The lackluster trade in the markets continued overnight with no real movement in commodities and equities. This is most likely because of the lack of fresh news and the fact that most commodity and equity markets have reached short-term retracement areas which have more or less neutralized them.

Overnight a pair of central banks announced no changes in their interest rate policies The Bank of England left rates alone while calling for the economy to be sluggish while it attempts to recover. The Swiss National Bank also left interest rates alone but reemphasized that it will take “firm action” if the Swiss Franc appreciates too much against the Euro. The SNB’s biggest fear is deflation.

With nowhere to go with interest rates and quantitative easing and additional stimulus on hold while the global economies begin to recover from the recession, what central banks say is going to take on more weight than what they do. Take for example the Bank of England’s comment that the economy will be sluggish. This is putting downside pressure on the September British Pound this morning. The SNB comment that it will take “firm action” is keeping the September Swiss Franc in a flat trade overnight.

Recently the Bank of Canada commented that the high price of the Canadian Dollar may have a negative effect on exports at some time in the future. Although they expressed no critical concern at this time, just to mention that they were monitoring the price level has been enough to drive the September Canadian Dollar down over the short run.

This brings us to next week’s Fed meeting on June 24th. Like the other central banks, the Fed is not expected to do anything with interest rates nor announce additional quantitative easing plans. It will, however, provide an official statement to investors around the world on what it intends to do during the second half of the year. With no meeting scheduled until August, this meeting’s comments will take on additional weight.

Following May’s lower than expected Consumer Price number, many investors are now calling for the Fed to break from its plan to raise rates by the end of September to perhaps stall the rate hike until early next year. Whatever it decides will have a major impact on the long-term structure of the markets for the next 6 to 9 months. This is why I feel this report will be the most important of the year.

Continue to expect lackluster trading until the Fed news is released. This may mean more sideways and choppy action until June 24th while traders and investors reevaluate long-term positions. After this FOMC meeting, traders will have more direction as to how to approach the market.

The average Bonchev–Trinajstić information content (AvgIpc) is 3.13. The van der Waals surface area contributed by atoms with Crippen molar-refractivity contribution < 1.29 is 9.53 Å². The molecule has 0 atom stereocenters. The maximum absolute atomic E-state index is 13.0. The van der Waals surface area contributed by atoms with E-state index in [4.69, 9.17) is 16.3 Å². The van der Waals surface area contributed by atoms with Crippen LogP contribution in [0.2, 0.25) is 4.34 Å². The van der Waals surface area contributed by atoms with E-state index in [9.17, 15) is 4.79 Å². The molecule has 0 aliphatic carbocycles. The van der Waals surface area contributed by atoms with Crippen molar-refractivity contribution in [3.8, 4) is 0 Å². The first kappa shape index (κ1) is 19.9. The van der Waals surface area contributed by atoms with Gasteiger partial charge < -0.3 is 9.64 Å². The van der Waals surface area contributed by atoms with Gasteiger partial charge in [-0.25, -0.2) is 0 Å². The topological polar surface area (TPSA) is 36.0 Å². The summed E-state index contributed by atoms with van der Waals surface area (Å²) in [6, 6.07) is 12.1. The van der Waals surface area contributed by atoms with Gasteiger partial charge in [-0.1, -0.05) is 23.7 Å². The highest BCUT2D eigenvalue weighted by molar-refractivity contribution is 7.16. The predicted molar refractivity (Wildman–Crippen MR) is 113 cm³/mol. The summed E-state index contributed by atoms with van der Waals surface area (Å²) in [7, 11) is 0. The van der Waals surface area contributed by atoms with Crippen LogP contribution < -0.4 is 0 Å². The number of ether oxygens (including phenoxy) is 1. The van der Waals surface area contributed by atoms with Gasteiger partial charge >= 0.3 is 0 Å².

September Treasury Bonds and Notes are trading lower overnight. It looks as if the short-term rally may be stalling ahead of today’s release of next week’s Treasury auction plans.
September equity markets had a volatile trade last night. The September E-mini S&P 500 ping-ponged between resistance at 913.25 and support at 903.75. Breakouts of these two numbers will likely dictate the direction of the markets today.

The U.S. Dollar is trading mixed. The September British Pound is down on the news that the Bank of England feels the economy will be sluggish. The September Euro and September Canadian Dollar are feeling slight pressure as traders fear too much appreciation will hurt their respective economies.

August Gold and September Silver are trading flat to better. Yesterday’s U.S. inflation news seems to have already been priced into the markets following the recent declines. Although these markets have reached major retracement levels, traders will be reluctant to climb aboard after having been burned twice this year on attempts to break through the $1000 barrier in gold.

The sideways action in the Dollar and the Euro is triggering similar action in the September Crude Oil market. Prices are being held up by hedge fund speculators as the fundamentals still suggest an abundance of crude oil. Until these two currency markets move, look for the sideways action to continue.

The excessive rain we been seeing in the Midwest has helped support November Soybeans but have pressured December Corn. A bean rally can erupt as wet fields have prevented farmers from completing the planting of soybeans. This means a much smaller crop than anticipated. The rain on the other hand has been beneficial to the corn crop. A stronger Dollar may limit gains.

The Softs Complex is under pressure. The combination of the stronger Dollar and excessive speculation has killed the rallies in Cocoa, Sugar and Coffee. December Cotton could begin to feel hard downside pressure if the crop continues to improve and exports drop because of the strong Dollar. October Sugar is not likely to rise until India lifts its ban on forward contracts.

Look for sideways action for the next week as traders stand aside from taking large positions in the markets until they get direction from the Fed. In the meantime, trading could get volatile as thin trading conditions will allow traders to play both sides of the range.

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